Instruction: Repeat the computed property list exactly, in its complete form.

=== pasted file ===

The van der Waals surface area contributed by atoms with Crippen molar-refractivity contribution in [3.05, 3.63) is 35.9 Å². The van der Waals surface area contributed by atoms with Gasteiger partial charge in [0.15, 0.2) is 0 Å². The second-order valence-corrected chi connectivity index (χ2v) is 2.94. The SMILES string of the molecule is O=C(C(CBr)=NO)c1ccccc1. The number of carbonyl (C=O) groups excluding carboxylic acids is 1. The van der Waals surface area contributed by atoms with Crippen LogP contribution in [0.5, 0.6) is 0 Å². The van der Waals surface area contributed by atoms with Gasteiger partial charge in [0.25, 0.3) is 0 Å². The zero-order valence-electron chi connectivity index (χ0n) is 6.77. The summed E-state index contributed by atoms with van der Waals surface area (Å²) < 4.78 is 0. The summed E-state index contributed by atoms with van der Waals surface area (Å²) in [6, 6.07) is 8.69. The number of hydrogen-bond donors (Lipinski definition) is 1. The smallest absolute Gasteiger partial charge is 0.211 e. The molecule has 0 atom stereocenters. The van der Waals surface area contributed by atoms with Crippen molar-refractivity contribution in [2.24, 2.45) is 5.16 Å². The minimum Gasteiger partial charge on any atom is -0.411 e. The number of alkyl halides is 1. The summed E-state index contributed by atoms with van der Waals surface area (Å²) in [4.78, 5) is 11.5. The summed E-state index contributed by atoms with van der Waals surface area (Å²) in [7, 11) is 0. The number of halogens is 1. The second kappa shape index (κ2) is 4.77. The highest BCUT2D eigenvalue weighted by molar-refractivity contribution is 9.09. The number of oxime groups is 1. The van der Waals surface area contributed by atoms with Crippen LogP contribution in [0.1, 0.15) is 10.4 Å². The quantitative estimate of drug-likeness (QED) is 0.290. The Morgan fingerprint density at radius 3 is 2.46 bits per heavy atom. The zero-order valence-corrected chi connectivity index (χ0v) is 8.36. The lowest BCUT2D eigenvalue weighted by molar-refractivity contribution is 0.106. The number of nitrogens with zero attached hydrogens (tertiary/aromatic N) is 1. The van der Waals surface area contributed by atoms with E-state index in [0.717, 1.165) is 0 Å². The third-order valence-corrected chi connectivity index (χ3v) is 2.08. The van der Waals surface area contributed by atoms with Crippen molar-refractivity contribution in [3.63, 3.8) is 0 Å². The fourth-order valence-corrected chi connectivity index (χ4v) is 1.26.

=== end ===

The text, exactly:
The van der Waals surface area contributed by atoms with Crippen molar-refractivity contribution in [3.05, 3.63) is 35.9 Å². The van der Waals surface area contributed by atoms with Gasteiger partial charge in [0.15, 0.2) is 0 Å². The second-order valence-corrected chi connectivity index (χ2v) is 2.94. The SMILES string of the molecule is O=C(C(CBr)=NO)c1ccccc1. The number of carbonyl (C=O) groups excluding carboxylic acids is 1. The van der Waals surface area contributed by atoms with Crippen LogP contribution in [0.5, 0.6) is 0 Å². The van der Waals surface area contributed by atoms with Gasteiger partial charge in [0.25, 0.3) is 0 Å². The zero-order valence-electron chi connectivity index (χ0n) is 6.77. The summed E-state index contributed by atoms with van der Waals surface area (Å²) < 4.78 is 0. The summed E-state index contributed by atoms with van der Waals surface area (Å²) in [6, 6.07) is 8.69. The number of hydrogen-bond donors (Lipinski definition) is 1. The smallest absolute Gasteiger partial charge is 0.211 e. The molecule has 0 atom stereocenters. The van der Waals surface area contributed by atoms with Crippen molar-refractivity contribution in [2.24, 2.45) is 5.16 Å². The minimum Gasteiger partial charge on any atom is -0.411 e. The number of alkyl halides is 1. The summed E-state index contributed by atoms with van der Waals surface area (Å²) in [4.78, 5) is 11.5. The summed E-state index contributed by atoms with van der Waals surface area (Å²) in [7, 11) is 0. The number of halogens is 1. The second kappa shape index (κ2) is 4.77. The highest BCUT2D eigenvalue weighted by molar-refractivity contribution is 9.09. The number of oxime groups is 1. The van der Waals surface area contributed by atoms with Crippen LogP contribution in [0.1, 0.15) is 10.4 Å². The quantitative estimate of drug-likeness (QED) is 0.290. The Morgan fingerprint density at radius 3 is 2.46 bits per heavy atom. The zero-order valence-corrected chi connectivity index (χ0v) is 8.36. The lowest BCUT2D eigenvalue weighted by molar-refractivity contribution is 0.106. The number of nitrogens with zero attached hydrogens (tertiary/aromatic N) is 1. The van der Waals surface area contributed by atoms with E-state index in [0.717, 1.165) is 0 Å². The third-order valence-corrected chi connectivity index (χ3v) is 2.08. The van der Waals surface area contributed by atoms with Crippen molar-refractivity contribution in [3.63, 3.8) is 0 Å². The fourth-order valence-corrected chi connectivity index (χ4v) is 1.26.